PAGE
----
uk es it fr pt nl
Watergate Bay ratings
Quality on a good day: 3.7
Consistency of Surf: 3.3
Difficulty Level: 2.7
Wind and Kite Surfing: 3.5
Crowds: 2.7

Overall: 3.7

See all 18 ratings

Based on 3 votes. Vote


Surf Report Feed

Watergate Bay Swell Statistics, February: Surf with Light or Offshore Winds

This image shows only the swells directed at Watergate Bay that coincided with light winds or offshore conditions through a typical February. It is based on 2440 predictions, one every 3 hours. The direction of the spokes show where quality surf generating swell comes from. Five colours illustrate increasing wave sizes. Blue shows the smallest swells, less that 0.5m (1.5 feet) high. Green and yellow show increasing swell sizes and red shows largest swells greater than >3m (>10ft). In either graph, the area of any colour is proportional to how often that size swell happens.

The diagram indicates that the most common swell direction, shown by the biggest spokes, was W, whereas the the most common wind blows from the WSW. The chart at the bottom shows the same thing but without direction information. For example, swells larger than 1.5 feet (0.5m) coincided with good wind conditions 21% of the time, equivalent to 6 days. Open water swells exceeding >3m (>10ft) only arise 3% of the time in a typical February, equivalent to just one day but 10% of the time we expect swell in the range 2-3m (6.5-10ft) 10%, equivalent to (3 days). Taking into account the fraction of these swells that coincided with expected offshore winds, and given the fact that Watergate Bay is slightly protected from open water swells, we calculate that clean surf can be found at Watergate Bay about 21% of the time and that surf is messed up by onshore wind 62% of the time. This is means that we expect 23 days with waves in a typical February, of which 6 days should be surfable.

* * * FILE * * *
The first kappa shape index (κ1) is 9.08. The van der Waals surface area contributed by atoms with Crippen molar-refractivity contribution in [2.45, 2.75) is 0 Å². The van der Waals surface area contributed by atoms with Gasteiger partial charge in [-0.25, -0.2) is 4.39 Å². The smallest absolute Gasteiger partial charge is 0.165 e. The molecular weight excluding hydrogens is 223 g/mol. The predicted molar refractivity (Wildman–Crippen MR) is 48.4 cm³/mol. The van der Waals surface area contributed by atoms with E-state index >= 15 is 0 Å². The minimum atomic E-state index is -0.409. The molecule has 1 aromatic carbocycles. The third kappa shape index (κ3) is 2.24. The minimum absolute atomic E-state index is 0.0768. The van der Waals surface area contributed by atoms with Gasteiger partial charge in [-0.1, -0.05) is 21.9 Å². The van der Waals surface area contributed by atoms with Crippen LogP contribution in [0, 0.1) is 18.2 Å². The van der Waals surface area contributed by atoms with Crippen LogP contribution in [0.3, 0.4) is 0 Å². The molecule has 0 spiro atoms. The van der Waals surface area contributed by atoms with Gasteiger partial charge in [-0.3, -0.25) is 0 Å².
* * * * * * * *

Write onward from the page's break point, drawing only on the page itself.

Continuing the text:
IMPORTANT: Beta version feature! Swell heights are open water values from NWW3. There is no attempt to model near-shore effects. Coastal wave heights will generally be less, especially if the break does not have unobstructed exposure to the open ocean.